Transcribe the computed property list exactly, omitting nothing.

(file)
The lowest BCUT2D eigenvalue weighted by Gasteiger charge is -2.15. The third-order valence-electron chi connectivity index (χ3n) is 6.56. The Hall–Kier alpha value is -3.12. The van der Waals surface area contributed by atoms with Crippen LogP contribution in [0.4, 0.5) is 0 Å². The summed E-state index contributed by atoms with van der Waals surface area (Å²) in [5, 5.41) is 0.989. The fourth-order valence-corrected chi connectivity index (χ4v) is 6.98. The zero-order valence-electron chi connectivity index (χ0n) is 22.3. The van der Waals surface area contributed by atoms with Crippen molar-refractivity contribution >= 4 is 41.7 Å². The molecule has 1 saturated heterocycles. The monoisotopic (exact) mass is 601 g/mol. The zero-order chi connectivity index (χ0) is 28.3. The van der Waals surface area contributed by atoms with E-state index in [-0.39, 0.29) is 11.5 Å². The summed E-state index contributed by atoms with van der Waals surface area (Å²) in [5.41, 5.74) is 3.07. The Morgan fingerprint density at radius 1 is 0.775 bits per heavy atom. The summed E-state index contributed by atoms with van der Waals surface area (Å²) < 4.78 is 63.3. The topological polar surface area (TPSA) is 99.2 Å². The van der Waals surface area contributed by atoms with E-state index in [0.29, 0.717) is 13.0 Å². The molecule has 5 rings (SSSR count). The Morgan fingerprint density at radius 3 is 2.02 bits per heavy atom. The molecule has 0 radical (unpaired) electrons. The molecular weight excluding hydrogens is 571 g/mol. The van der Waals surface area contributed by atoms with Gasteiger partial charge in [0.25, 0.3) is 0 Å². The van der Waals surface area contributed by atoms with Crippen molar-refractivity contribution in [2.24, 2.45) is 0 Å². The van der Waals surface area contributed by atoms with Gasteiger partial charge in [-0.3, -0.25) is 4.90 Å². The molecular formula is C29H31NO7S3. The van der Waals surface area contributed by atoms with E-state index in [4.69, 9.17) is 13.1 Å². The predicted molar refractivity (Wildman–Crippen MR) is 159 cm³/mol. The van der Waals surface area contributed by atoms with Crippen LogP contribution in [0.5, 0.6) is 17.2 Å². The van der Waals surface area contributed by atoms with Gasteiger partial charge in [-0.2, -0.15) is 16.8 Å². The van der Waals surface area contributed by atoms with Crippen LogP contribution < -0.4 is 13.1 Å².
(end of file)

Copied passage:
The lowest BCUT2D eigenvalue weighted by Gasteiger charge is -2.15. The third-order valence-electron chi connectivity index (χ3n) is 6.56. The Hall–Kier alpha value is -3.12. The van der Waals surface area contributed by atoms with Crippen LogP contribution in [0.4, 0.5) is 0 Å². The summed E-state index contributed by atoms with van der Waals surface area (Å²) in [5, 5.41) is 0.989. The fourth-order valence-corrected chi connectivity index (χ4v) is 6.98. The zero-order valence-electron chi connectivity index (χ0n) is 22.3. The van der Waals surface area contributed by atoms with Crippen molar-refractivity contribution >= 4 is 41.7 Å². The molecule has 1 saturated heterocycles. The monoisotopic (exact) mass is 601 g/mol. The zero-order chi connectivity index (χ0) is 28.3. The van der Waals surface area contributed by atoms with E-state index in [-0.39, 0.29) is 11.5 Å². The summed E-state index contributed by atoms with van der Waals surface area (Å²) in [5.41, 5.74) is 3.07. The Morgan fingerprint density at radius 1 is 0.775 bits per heavy atom. The summed E-state index contributed by atoms with van der Waals surface area (Å²) < 4.78 is 63.3. The topological polar surface area (TPSA) is 99.2 Å². The van der Waals surface area contributed by atoms with E-state index in [0.29, 0.717) is 13.0 Å². The molecule has 5 rings (SSSR count). The Morgan fingerprint density at radius 3 is 2.02 bits per heavy atom. The molecule has 0 radical (unpaired) electrons. The molecular weight excluding hydrogens is 571 g/mol. The van der Waals surface area contributed by atoms with Gasteiger partial charge in [0.25, 0.3) is 0 Å². The van der Waals surface area contributed by atoms with Crippen molar-refractivity contribution in [2.24, 2.45) is 0 Å². The van der Waals surface area contributed by atoms with Gasteiger partial charge in [-0.3, -0.25) is 4.90 Å². The molecular formula is C29H31NO7S3. The van der Waals surface area contributed by atoms with E-state index in [4.69, 9.17) is 13.1 Å². The predicted molar refractivity (Wildman–Crippen MR) is 159 cm³/mol. The van der Waals surface area contributed by atoms with Crippen LogP contribution in [0.5, 0.6) is 17.2 Å². The van der Waals surface area contributed by atoms with Gasteiger partial charge in [-0.2, -0.15) is 16.8 Å². The van der Waals surface area contributed by atoms with Crippen LogP contribution < -0.4 is 13.1 Å².